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The Daily Wildcat

The Daily Wildcat


    Bill would make wrong-way driving a felony


    The State Senate has passed a bill that would make wrong-way driving a felony punishable by up to four years in prison.

    Sen. Charles Fuschillo, who sponsored the bill after at least 20 wrong-way driving incidents on Long Island since mid-November, hailed the measure’s unanimous passage on Tuesday and said he expects it will easily pass the Assembly.

    “”We need to put these reckless actions to an end,”” Fuschillo (R-Merrick) said Wednesday. “”Too many people are being killed or put in harm’s way and it has to stop. Hopefully this will serve as a greater deterrent.””

    The bill currently is in the Assembly’s transportation committee. Assemb. Harvey Weisenberg (D-Long Beach) is its sponsor.

    The Senate-passed measure creates the charge of aggravated reckless driving as a felony. The charge would apply to a person who drives “”against the flow of traffic, either knowingly or because they are intoxicated.””

    It also would apply to motorists who drive more than 30 mph over the speed limit while intoxicated or impaired, or while street racing or excessively weaving in and out of traffic, officials said.

    The father of Andre Menzies, 35, of North Babylon, an off-duty New York City police officer who was killed Nov. 15 by a driver accused of driving drunk the wrong way on the Northern State Parkway, called the bill’s Senate passage “”a wonderful thing.””

    “”I am all for it,”” said Robert Menzies, 58, who lives in Jamaica, Queens. “”Something has to be done because innocent people are getting hurt.””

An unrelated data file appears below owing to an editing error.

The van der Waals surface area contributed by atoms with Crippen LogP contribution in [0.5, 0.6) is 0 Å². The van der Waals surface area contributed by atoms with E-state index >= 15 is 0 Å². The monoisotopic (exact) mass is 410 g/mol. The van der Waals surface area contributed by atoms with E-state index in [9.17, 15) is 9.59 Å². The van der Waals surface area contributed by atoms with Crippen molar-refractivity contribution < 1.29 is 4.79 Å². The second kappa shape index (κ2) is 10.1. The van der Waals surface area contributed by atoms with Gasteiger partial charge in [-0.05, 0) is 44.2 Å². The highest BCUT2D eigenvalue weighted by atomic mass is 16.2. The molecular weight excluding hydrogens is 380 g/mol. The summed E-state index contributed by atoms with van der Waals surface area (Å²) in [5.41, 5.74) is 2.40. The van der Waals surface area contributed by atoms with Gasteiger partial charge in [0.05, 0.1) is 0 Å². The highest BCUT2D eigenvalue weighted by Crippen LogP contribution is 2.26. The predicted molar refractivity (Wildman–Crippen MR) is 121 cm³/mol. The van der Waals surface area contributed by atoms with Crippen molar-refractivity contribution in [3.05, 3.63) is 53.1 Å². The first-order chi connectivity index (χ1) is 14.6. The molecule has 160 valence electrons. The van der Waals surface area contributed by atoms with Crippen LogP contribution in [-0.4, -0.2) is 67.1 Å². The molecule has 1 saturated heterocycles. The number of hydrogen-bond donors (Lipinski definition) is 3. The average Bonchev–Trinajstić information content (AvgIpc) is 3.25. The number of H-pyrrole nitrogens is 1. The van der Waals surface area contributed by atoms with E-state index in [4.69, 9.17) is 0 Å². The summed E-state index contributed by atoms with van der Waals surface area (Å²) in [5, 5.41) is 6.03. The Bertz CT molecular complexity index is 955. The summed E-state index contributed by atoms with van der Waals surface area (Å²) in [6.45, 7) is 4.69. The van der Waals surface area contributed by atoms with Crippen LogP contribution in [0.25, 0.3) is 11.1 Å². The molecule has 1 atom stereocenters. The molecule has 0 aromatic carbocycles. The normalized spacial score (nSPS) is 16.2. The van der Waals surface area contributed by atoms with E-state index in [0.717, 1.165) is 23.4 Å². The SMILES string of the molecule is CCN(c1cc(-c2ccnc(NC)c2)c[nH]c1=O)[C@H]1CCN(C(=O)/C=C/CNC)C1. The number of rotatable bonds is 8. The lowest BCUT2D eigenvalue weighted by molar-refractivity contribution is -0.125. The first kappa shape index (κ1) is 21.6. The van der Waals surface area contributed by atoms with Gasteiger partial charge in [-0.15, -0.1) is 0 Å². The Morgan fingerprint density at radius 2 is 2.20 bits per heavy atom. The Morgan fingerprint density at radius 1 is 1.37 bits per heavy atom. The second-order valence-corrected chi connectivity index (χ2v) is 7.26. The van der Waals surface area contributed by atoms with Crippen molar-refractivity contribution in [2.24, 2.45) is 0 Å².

He said he constantly replays his son’s death in his head. “”I think about it all the time. I try to figure out how he could have escaped from that,”” the father said. “”But I guess he wasn’t even aware.””

    Michael Bowen, 50, of Brooklyn, is awaiting trial in Menzies’ death. He has pleaded not guilty to aggravated vehicular homicide, vehicular manslaughter, manslaughter, drunken driving and other charges.

    Nassau District Attorney Kathleen Rice, who worked with Fuschillo to draft the bill, said the law would give police and prosecutors tools they’ve never had before to punish the most dangerous of drivers. Currently, it is only illegal to drive the wrong way on a one-way street, but not on a highway.

    “”People act this way with complete impunity, and the reason why is because the laws are not strong enough to allow DA’s to go after people,”” Rice said. “”Now we’re going to be able to.””

    The bill also raises the penalty for reckless driving from a maximum of 30 days in jail to a maximum of one year.

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